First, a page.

Pastor Steve Brown

Senior Pastor

Greetings to the Saints of St. Mark!

This has been a tough year, a dark year. The pall of the Coronavirus came wafting back in January or February, wisps of smoke barely visible in the sky. But by March, the storm clouds had gathered, dark and thick, a smog of pestilence to blot out the sun. We are living in the shadow, moments of light that help us forget then back to the haze and the gray as numbers rise and hospitals fill.

We live in the great disruption of our time, where gatherings are cancelled. Or if they are held, the rooms are bare and chairs are empty. Normal has been hijacked. Our routines upset because of masks and distance, sheltering and trying to be safe. Traveling about, whether to other countries through airports or outside one’s home to the store, is now an act of bravery and risk.

Christmas itself is a disruption, that first Christmas some two-thousand and twenty years ago. For centuries the world had plodded on since sin first entered the world. Eye for an eye, tooth for a tooth, dust to dust, ashes to ashes, brokenness and shame, fear and death. Sin is the DNA of all diseases, of wars and violence, cancers and plagues. Rebellion of the will or of the cell ripples throughout creation and manifests itself in countless ways. We are aware of the evidence of sin on the human level by anger, selfishness, greed, lust, sorrow, pain, and shame. On the macro-level we see it in wars and oppression, slavery and genocide. In the micro-level we find it in rogue cancer cells, illnesses, birth defects, and pandemics.

That first Christmas, light came and shattered the darkness. The promise was that those who dwell in darkness would see a great light, the true light that enlightens everyone was coming into the world – Emmanuel, God with us, is here. The first Christmas was announced with tidings for great joy for all people. The Savior to redeem us from sin and the Lord who would break its power and restore God’s Kingdom would be born and found lying in a manger. Christmas came and disrupted the old normal and brought something new. The whole Christmas story begins with animal skins in the Garden of Eden, Abraham and Sarah, Moses and Israel, David and Daniel, Isaiah and Malachi. The whole Christmas story was begun in a stable but continued at Cana and Nazareth, by the Jordan River and the Sea of Galilee, in Jerusalem and Gethsemane, and on Calvary – and an empty tomb. It is told through parables and miracles, in power and compassion, and written in gospels, letters, and the lives of those who follow Jesus. It was carried by women on a Sunday, 120 in an upper room, from Jerusalem to Judea to Samaria to the uttermost parts of the earth.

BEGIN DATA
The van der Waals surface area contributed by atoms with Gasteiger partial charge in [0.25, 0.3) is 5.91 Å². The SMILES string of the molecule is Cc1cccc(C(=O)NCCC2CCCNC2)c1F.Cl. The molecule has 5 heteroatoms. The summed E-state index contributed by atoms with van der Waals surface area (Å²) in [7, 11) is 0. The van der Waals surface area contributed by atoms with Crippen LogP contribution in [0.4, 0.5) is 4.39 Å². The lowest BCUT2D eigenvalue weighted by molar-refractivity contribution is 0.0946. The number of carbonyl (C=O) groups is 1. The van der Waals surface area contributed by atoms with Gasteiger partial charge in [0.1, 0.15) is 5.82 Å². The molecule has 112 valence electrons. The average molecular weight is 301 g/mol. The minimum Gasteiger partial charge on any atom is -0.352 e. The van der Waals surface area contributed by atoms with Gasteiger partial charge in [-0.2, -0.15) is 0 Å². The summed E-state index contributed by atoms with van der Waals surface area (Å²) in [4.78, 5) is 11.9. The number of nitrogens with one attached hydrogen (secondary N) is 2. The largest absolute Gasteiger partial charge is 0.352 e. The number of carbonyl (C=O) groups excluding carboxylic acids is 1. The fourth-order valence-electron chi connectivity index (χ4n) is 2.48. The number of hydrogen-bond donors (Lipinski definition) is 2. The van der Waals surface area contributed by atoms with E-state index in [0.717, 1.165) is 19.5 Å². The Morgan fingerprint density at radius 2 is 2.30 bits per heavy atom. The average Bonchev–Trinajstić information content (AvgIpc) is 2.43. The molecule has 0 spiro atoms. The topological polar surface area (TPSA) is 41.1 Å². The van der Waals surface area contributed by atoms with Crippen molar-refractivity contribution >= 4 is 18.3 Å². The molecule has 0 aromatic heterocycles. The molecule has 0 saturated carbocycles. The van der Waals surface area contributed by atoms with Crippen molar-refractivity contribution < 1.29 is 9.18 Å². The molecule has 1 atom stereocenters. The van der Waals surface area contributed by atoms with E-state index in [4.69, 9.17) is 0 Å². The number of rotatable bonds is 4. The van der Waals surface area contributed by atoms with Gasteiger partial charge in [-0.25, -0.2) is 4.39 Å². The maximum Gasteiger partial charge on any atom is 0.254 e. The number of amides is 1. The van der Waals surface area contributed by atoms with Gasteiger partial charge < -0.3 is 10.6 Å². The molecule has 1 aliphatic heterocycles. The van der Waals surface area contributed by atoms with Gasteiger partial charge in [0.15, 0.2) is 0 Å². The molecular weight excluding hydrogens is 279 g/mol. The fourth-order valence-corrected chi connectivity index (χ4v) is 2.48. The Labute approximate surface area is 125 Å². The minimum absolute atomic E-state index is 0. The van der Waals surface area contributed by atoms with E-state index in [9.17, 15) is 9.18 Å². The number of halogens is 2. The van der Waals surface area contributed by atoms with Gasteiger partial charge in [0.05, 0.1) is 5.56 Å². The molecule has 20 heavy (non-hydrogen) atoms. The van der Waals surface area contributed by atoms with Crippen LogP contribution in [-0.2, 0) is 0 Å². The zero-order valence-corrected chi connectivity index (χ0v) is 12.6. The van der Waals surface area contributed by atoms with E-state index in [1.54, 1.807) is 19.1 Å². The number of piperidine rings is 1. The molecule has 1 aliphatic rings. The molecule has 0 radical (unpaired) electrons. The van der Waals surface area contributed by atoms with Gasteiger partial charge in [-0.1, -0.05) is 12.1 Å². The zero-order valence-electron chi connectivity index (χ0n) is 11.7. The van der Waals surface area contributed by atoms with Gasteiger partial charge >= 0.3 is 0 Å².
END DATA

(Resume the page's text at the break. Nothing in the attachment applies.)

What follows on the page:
Of course, it’s not Christmas Day that holds the hope. It’s not thoughts of a new year in 2021 that encourage us. It’s not even an idea that the Coronavirus of 2020 will be gone anytime soon. It’s Jesus Christ that gives us a normal – that often seems so abnormal – each and every day. Normal is there in forgiveness every day. Normal is death has been defeated and resurrection is here. Hope, Joy, Peace, and Love are not just words in our ears but the presence of One who lives within our hearts. All is not well yet, but we catch glimpses of it. All is not right yet, but it is coming. What will get us through a pandemic – or anything else in life – is Jesus, the One born on Christmas Day and who lives onward from Easter Sunday. He brings the light in dark times and offers us always a new normal.

The Light shines in the darkness, and the darkness can never overcome it. (John 1:5)


With Joy,